Another area of examination is the way in which the social and economic transformations of the modern era have created a lattice of disconnect between individuals and communities. On a macroeconomic level, this is a conflict between the Core, Semi-periphery and the Periphery that is exemplified in the visceral and deep social and economic wounds created over the issue of globalization. On a microeconomic level, this is a struggle for advantage and benefit between individuals living in community, a struggle for dominance over shared history comprised of time, space and value. The importance of thinking systemically about the way that global issues affect communities and businesses cannot be overstated, but it should also be clear that the influence of conflict extends even to the individual level. The choices communities and individuals make in the face of conflicts that they cannot analyze are choices made at the edge of a fearsome precipice.
the brochure, the overall vision for the Center for Creative Change is one that
"prepares students to envision and lead effective, sustainable change in
organizations, businesses and communities." There is a strong element of
community, real world interaction in "action research projects." I am
very interested in issues of political philosophy and economy as well as social
movements and dissent. These are all systemic features of living history and an
examination of these is to no small part an attempt to get at surfacing the
systems where, as Martin Luther King said, “racism, economic exploitation and
militarism are all tied together.”
This is about how these world-systems relate to systems of communities and individuals.
Of course, Peter Senge's work points out that the business world is also
related and important in this relationship.
The Antioch program, in general, offers me the opportunity to do academic and real world investigation of change and change management. My specific goal is the acquisition of systemic language and concepts for analysis and synthesis. Although somewhat circular, I want to develop a stronger systems framework to examine systemic frameworks. This is a recursive project to concretize philosophy as a systemic framework, matched with the willingness to exhume, examine, evaluate and potentially exchange frameworks for understanding systems.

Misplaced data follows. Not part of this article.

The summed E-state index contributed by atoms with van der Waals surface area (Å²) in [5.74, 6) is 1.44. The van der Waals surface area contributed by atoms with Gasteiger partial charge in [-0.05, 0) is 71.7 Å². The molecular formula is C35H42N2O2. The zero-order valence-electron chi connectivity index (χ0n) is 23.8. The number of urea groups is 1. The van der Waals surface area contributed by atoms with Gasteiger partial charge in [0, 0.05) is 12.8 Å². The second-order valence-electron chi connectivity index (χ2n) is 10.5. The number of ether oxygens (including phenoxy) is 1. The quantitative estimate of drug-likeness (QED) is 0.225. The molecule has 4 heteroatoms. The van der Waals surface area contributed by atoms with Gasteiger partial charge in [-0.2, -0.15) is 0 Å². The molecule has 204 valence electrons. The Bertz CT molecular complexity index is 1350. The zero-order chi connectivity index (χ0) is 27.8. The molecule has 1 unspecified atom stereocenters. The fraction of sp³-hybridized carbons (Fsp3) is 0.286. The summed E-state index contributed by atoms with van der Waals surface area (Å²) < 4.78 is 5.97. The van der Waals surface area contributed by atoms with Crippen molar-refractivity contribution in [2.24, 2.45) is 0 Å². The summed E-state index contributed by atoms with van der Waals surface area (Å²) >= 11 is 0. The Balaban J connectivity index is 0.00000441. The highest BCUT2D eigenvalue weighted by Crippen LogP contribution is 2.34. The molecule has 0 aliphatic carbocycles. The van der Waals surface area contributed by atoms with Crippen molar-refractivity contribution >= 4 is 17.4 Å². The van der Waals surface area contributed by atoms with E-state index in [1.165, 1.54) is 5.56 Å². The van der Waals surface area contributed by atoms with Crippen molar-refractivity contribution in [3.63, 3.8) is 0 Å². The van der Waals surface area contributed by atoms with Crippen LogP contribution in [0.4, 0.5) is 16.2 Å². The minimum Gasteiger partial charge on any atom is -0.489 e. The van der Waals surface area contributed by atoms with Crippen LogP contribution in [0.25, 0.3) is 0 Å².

My activities in mediation and dialogue facilitation are examples of bring this into the real world. Also, for the last 4 years, I have been working in non-profits to develop a library automation system for underfunded and rural libraries that brings tools for community information systems to areas, and people, that have previously been unable to take advantage of advanced digital information access. I have also been doing preparatory academic work in economics, political philosophy, political and legal history. These are all related skills rooted in community, and conflict and change management. There's an important element of real-world direct action, in the sense of specific experiential work, in all of these projects that is reciprocal to the intellectual or academic work.
In reference to skills and experiences, I have provided a work history of my last 10 years and a list of some significant community activities to supplement the transcripts of my academic career.
Cornell, Saul. The Other Founders: Anti-Federalism & the Dissenting Tradition in America, 1788-1828. University of North Carolina Press.
King, Rev. Martin Luther. Beyond Vietnam: A Time to Break Silence.
LeShan, Lawrence. Why We Love War. Jan-Feb 2003, Utne Magazine.
McCormick, William. America's Half-Century. Johns Hopkins University Press.
Rosenberg, Marshall. Compassionate Communication. <http://www.loveandcommunity.com/marshall.htm>.
Senge, Peter. The Fifth Discipline. Doubleday.
WGBH Boston. NOVA: Secrets of the Mind. Feat. Dr. V. S. Ramachandran. 2001, PBS
Laurence LeShan explains these two modes of human thought in the article Why We Love War.
The work of Dr. V. S. Ramachandran demonstrates the way in which the lack of an emotional connection can override intellectual determination. He shows that the neurobiological structures of perception and emotion are essentially connected. When this connection is dysfunctional, the lack of an emotional response tied to perception can cause an individual to fail in recognizing their own parents, for example, and to believe them to be imposters.
Marshall Rosenburg's use of the jackal and giraffe is introduced in Compassionate Communication.
For reference, see the safari presentation is available online: The Safari: In Search of the Elephant
The survey conclusion is online: Myers Briggs and Safari Journey Experiment
Of particular interest on this topic is Saul Cornell's The Other Founders.
My final paper for that program is available online: Analysis of dissent, injustice and the making of the United States: an induction from vitriol to victory; a deduction from justice to jurisprudence. <http://www.arlecchino.org/ildottore/diamoa/final.html>
The world-system theory analysis in William McCormick's America's Half-Century was my introduction.
This is from a powerful and still disturbingly relevant speech by Martin Luther King in a 1967 speech, Beyond Vietnam: A Time to Break Silence.